Computational expansion of imaging from visible to IR and gamma imaging systems

The integration of a time-variable array of pinholes can be used to perform high-resolution imaging with high energy efficiency, and significantly extend the field of view when combined with an imaging lens.
16 May 2016
Zeev Zalevsky, Ariel Schwarz, Alex Zlotnik, Yuval Kapellner Rabinovitz, Hadar Pinhas and Amir Shemer

Lenses are used for imaging in a wide range of applications, but in many cases this leads to drawbacks. For example, in smart phone cameras the use of imaging lenses limits the flatness of the device, and in medical devices, such as micro-endoscopes, the field of view (FOV) is limited. In many applications, such as terahertz (THz) imaging—used for security purposes—or gamma-ray imaging, which is used in single-photon emission computed tomography (SPECT), conventional imaging lenses cannot be used. Instead, existing THz detectors require space scanning and bulky hemispherical lenses or mirrors,1 whereas gamma-ray imaging requires an array of collimators to allow only forward-propagating rays to pass.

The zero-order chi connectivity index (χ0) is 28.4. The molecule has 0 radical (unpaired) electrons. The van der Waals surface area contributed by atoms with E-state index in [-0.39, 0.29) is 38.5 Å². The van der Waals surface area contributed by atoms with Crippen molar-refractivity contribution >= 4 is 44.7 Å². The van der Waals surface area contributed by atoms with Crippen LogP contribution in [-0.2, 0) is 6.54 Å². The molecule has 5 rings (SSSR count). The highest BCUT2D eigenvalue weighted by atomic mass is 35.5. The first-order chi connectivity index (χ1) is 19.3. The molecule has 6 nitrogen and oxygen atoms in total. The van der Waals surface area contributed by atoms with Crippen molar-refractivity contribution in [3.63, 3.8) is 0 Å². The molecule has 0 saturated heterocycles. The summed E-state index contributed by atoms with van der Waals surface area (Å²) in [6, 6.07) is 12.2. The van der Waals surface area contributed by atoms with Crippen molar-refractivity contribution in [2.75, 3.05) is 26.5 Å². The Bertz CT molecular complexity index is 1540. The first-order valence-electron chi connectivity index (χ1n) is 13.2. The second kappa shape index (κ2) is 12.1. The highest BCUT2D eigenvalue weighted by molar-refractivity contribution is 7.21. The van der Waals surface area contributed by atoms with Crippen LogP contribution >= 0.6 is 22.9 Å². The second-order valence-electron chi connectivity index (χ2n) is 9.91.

Purchase SPIE Field Guide to Image ProcessingWe have found that the integration of a time-variable array of pinholes can be used to carry out high-resolution imaging. This array provides high energy efficiency if it is used to replace an imaging lens,2 and it can significantly extend the FOV3 if it is integrated into the aperture plane of an imaging lens. Avoiding the use of imaging lenses enables much flatter and cheaper imaging optics to be used in the visible and near-IR regions, and also in other spectral regions in which the use of conventional lenses is not feasible.

Whether the array is used to replace a lens, or is integrated into a lens, its operating principle involves time-variable encoding of the aperture plane, followed by decoding to recover the resolution and FOV of the enhanced image. We have demonstrated experimental results for both the above-mentioned uses of the array.4